The highest court in the land will hear about Texas’ water woes today. It will be the culmination of several years of litigation over Oklahoma water that Texas wants.
Shelley Kofler of KERA in Dallas has more on the story:
“There’s often been tension between Texas and Oklahoma. A dispute over the state boundary line dates back nearly 200 years. And for more than a century Texas and OU football teams have clashed in the Red River Rivalry. Tuesday, the latest skirmish goes before the U.S. Supreme Court when the State of Oklahoma and the Tarrant Regional Water District in Fort Worth argue over water rights.”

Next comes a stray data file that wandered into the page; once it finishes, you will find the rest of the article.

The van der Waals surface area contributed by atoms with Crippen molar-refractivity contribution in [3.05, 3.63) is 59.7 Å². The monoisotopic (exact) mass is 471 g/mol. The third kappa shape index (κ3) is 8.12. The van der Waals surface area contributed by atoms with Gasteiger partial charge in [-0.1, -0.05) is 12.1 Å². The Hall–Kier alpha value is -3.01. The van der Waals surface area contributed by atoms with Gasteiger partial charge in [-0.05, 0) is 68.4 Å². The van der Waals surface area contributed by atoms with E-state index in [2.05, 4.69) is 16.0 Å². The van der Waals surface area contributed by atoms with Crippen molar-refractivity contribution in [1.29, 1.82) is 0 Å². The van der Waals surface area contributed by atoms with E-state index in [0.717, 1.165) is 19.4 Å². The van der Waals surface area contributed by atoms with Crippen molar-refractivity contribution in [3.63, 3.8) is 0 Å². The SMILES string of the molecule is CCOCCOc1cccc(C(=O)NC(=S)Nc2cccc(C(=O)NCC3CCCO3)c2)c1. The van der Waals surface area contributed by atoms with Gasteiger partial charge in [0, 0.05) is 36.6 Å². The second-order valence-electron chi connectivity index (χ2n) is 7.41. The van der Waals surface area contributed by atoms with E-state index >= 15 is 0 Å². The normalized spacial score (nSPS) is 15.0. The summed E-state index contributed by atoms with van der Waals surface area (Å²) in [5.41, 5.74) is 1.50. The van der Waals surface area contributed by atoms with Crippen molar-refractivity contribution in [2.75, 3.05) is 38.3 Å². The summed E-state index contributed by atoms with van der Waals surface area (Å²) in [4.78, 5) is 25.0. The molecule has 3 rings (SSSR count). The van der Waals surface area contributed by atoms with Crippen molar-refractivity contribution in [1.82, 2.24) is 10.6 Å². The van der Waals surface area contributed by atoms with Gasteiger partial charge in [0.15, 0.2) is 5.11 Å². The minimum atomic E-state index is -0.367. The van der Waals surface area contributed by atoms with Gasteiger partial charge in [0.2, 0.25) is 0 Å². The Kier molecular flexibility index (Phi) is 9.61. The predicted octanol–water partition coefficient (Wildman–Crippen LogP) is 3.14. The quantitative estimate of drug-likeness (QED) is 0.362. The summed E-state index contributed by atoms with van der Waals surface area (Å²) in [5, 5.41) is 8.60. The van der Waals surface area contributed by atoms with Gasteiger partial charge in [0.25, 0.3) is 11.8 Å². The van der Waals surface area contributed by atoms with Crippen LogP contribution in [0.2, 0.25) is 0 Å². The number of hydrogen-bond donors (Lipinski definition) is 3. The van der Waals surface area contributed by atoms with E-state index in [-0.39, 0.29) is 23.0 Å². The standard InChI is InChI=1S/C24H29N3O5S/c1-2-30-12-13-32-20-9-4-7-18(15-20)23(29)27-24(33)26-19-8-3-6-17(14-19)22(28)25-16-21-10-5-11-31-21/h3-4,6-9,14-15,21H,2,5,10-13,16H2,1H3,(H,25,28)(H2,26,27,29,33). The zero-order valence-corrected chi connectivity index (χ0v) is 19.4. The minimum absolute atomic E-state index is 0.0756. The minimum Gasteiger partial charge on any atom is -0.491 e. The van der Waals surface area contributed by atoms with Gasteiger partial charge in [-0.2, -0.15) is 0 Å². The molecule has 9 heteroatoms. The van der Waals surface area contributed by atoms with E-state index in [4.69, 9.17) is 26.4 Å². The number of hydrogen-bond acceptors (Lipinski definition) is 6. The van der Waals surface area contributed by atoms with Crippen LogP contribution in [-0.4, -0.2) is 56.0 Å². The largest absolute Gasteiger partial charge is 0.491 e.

The U.S. Supreme Court will hear Tarrant Regional Water District v. Herrmann today. At stake is water in the Red River: Texas says it has received less than its fair share of it under guidelines set out in the Red River Compact, which dictates how water in the Red River should be divvied up.
While the case attends to Texas and Oklahoma’s water war, the decision rendered could affect interstate water disputes beyond Texas and Oklahoma.
Texas’ water problems have been compounded by the ongoing drought. In particular, a population boom in the Fort Worth area has strained water resources. One Texas State Representative, Lyle Larson, R-San Antonio, has introduced legislation in Texas that could help lower tensions over water disputes between Texas and neighboring states.
The case went to the U.S.10th District Court of Appeals in mid-2011. Texas lost that round. The Supreme Court will hear oral arguments then make a decision, likely sometime later this year.